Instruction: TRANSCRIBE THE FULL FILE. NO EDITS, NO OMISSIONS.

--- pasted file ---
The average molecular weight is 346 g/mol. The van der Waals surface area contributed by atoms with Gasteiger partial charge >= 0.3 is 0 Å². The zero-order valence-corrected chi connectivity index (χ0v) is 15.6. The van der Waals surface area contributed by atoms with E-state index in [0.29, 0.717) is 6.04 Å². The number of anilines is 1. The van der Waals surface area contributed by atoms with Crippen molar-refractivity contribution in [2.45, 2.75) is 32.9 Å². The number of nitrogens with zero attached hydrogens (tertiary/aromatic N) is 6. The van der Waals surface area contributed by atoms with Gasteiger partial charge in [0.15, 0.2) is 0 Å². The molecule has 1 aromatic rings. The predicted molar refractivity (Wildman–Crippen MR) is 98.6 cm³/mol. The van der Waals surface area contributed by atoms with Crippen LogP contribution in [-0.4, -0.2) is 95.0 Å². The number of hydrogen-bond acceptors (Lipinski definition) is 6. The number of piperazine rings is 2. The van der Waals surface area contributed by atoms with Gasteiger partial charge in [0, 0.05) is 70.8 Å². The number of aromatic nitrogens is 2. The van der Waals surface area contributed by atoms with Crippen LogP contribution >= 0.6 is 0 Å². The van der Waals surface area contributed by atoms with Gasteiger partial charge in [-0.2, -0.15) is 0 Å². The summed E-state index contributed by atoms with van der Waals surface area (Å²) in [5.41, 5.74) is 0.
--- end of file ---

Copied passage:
The average molecular weight is 346 g/mol. The van der Waals surface area contributed by atoms with Gasteiger partial charge >= 0.3 is 0 Å². The zero-order valence-corrected chi connectivity index (χ0v) is 15.6. The van der Waals surface area contributed by atoms with E-state index in [0.29, 0.717) is 6.04 Å². The number of anilines is 1. The van der Waals surface area contributed by atoms with Crippen molar-refractivity contribution in [2.45, 2.75) is 32.9 Å². The number of nitrogens with zero attached hydrogens (tertiary/aromatic N) is 6. The van der Waals surface area contributed by atoms with Gasteiger partial charge in [0.15, 0.2) is 0 Å². The molecule has 1 aromatic rings. The predicted molar refractivity (Wildman–Crippen MR) is 98.6 cm³/mol. The van der Waals surface area contributed by atoms with Crippen LogP contribution in [-0.4, -0.2) is 95.0 Å². The number of hydrogen-bond acceptors (Lipinski definition) is 6. The number of piperazine rings is 2. The van der Waals surface area contributed by atoms with Gasteiger partial charge in [0, 0.05) is 70.8 Å². The number of aromatic nitrogens is 2. The van der Waals surface area contributed by atoms with Crippen LogP contribution >= 0.6 is 0 Å². The van der Waals surface area contributed by atoms with Gasteiger partial charge in [-0.2, -0.15) is 0 Å². The summed E-state index contributed by atoms with van der Waals surface area (Å²) in [5.41, 5.74) is 0.